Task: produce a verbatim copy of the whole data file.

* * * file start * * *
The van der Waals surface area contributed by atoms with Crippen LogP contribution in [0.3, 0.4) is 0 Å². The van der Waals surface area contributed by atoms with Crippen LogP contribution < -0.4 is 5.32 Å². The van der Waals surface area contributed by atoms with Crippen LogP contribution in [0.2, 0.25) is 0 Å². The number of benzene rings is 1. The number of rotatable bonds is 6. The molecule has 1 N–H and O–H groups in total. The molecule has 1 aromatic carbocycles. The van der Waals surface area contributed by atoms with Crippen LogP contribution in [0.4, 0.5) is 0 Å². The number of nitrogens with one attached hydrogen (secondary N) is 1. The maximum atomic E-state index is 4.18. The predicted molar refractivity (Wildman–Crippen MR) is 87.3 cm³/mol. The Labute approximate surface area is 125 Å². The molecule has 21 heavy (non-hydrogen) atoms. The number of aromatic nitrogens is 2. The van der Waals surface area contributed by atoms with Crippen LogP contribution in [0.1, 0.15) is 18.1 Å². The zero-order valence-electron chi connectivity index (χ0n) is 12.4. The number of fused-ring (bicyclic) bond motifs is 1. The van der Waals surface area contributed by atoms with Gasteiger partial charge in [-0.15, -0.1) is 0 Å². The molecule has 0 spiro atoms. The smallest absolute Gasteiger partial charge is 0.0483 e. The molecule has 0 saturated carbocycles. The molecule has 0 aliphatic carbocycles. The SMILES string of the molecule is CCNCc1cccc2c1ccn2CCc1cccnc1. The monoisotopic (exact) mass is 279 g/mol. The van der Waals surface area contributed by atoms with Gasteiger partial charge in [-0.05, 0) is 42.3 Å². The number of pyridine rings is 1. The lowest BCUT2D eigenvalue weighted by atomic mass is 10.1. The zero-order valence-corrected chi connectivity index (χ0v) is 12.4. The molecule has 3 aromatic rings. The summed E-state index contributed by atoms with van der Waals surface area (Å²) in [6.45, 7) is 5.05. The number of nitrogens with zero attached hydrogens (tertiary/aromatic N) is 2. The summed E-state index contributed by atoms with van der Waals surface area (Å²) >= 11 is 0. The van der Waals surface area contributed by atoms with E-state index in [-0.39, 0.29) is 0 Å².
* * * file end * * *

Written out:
The van der Waals surface area contributed by atoms with Crippen LogP contribution in [0.3, 0.4) is 0 Å². The van der Waals surface area contributed by atoms with Crippen LogP contribution < -0.4 is 5.32 Å². The van der Waals surface area contributed by atoms with Crippen LogP contribution in [0.2, 0.25) is 0 Å². The number of benzene rings is 1. The number of rotatable bonds is 6. The molecule has 1 N–H and O–H groups in total. The molecule has 1 aromatic carbocycles. The van der Waals surface area contributed by atoms with Crippen LogP contribution in [0.4, 0.5) is 0 Å². The number of nitrogens with one attached hydrogen (secondary N) is 1. The maximum atomic E-state index is 4.18. The predicted molar refractivity (Wildman–Crippen MR) is 87.3 cm³/mol. The Labute approximate surface area is 125 Å². The molecule has 21 heavy (non-hydrogen) atoms. The number of aromatic nitrogens is 2. The van der Waals surface area contributed by atoms with Crippen LogP contribution in [0.1, 0.15) is 18.1 Å². The zero-order valence-electron chi connectivity index (χ0n) is 12.4. The number of fused-ring (bicyclic) bond motifs is 1. The van der Waals surface area contributed by atoms with Gasteiger partial charge in [-0.15, -0.1) is 0 Å². The molecule has 0 spiro atoms. The smallest absolute Gasteiger partial charge is 0.0483 e. The molecule has 0 saturated carbocycles. The molecule has 0 aliphatic carbocycles. The SMILES string of the molecule is CCNCc1cccc2c1ccn2CCc1cccnc1. The monoisotopic (exact) mass is 279 g/mol. The van der Waals surface area contributed by atoms with Gasteiger partial charge in [-0.05, 0) is 42.3 Å². The number of pyridine rings is 1. The lowest BCUT2D eigenvalue weighted by atomic mass is 10.1. The zero-order valence-corrected chi connectivity index (χ0v) is 12.4. The molecule has 3 aromatic rings. The summed E-state index contributed by atoms with van der Waals surface area (Å²) in [6.45, 7) is 5.05. The number of nitrogens with zero attached hydrogens (tertiary/aromatic N) is 2. The summed E-state index contributed by atoms with van der Waals surface area (Å²) >= 11 is 0. The van der Waals surface area contributed by atoms with E-state index in [-0.39, 0.29) is 0 Å².